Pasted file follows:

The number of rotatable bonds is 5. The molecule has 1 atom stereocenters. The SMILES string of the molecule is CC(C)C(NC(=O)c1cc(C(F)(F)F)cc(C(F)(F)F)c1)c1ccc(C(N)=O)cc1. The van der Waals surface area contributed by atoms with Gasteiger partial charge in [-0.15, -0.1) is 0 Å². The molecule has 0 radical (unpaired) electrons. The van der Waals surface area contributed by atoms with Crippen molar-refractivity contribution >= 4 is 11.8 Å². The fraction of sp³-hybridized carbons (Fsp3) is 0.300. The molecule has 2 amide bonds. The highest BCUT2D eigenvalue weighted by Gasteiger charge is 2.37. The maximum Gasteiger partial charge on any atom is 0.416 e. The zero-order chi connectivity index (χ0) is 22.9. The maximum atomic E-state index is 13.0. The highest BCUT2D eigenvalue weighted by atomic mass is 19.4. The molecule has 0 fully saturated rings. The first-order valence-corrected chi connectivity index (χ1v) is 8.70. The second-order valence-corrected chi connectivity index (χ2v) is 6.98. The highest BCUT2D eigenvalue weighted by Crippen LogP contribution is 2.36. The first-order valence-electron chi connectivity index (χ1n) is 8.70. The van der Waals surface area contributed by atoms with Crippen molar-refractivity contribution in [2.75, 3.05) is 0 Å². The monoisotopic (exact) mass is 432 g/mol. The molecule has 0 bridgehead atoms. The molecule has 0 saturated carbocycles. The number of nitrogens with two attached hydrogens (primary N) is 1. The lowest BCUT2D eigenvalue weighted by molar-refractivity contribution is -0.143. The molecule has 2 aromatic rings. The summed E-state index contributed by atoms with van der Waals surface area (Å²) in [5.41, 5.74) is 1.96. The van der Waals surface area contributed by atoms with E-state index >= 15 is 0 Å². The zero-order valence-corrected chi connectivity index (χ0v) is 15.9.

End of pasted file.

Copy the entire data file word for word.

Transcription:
The number of rotatable bonds is 5. The molecule has 1 atom stereocenters. The SMILES string of the molecule is CC(C)C(NC(=O)c1cc(C(F)(F)F)cc(C(F)(F)F)c1)c1ccc(C(N)=O)cc1. The van der Waals surface area contributed by atoms with Gasteiger partial charge in [-0.15, -0.1) is 0 Å². The molecule has 0 radical (unpaired) electrons. The van der Waals surface area contributed by atoms with Crippen molar-refractivity contribution >= 4 is 11.8 Å². The fraction of sp³-hybridized carbons (Fsp3) is 0.300. The molecule has 2 amide bonds. The highest BCUT2D eigenvalue weighted by Gasteiger charge is 2.37. The maximum Gasteiger partial charge on any atom is 0.416 e. The zero-order chi connectivity index (χ0) is 22.9. The maximum atomic E-state index is 13.0. The highest BCUT2D eigenvalue weighted by atomic mass is 19.4. The molecule has 0 fully saturated rings. The first-order valence-corrected chi connectivity index (χ1v) is 8.70. The second-order valence-corrected chi connectivity index (χ2v) is 6.98. The highest BCUT2D eigenvalue weighted by Crippen LogP contribution is 2.36. The first-order valence-electron chi connectivity index (χ1n) is 8.70. The van der Waals surface area contributed by atoms with Crippen molar-refractivity contribution in [2.75, 3.05) is 0 Å². The monoisotopic (exact) mass is 432 g/mol. The molecule has 0 bridgehead atoms. The molecule has 0 saturated carbocycles. The number of nitrogens with two attached hydrogens (primary N) is 1. The lowest BCUT2D eigenvalue weighted by molar-refractivity contribution is -0.143. The molecule has 2 aromatic rings. The summed E-state index contributed by atoms with van der Waals surface area (Å²) in [5.41, 5.74) is 1.96. The van der Waals surface area contributed by atoms with E-state index >= 15 is 0 Å². The zero-order valence-corrected chi connectivity index (χ0v) is 15.9.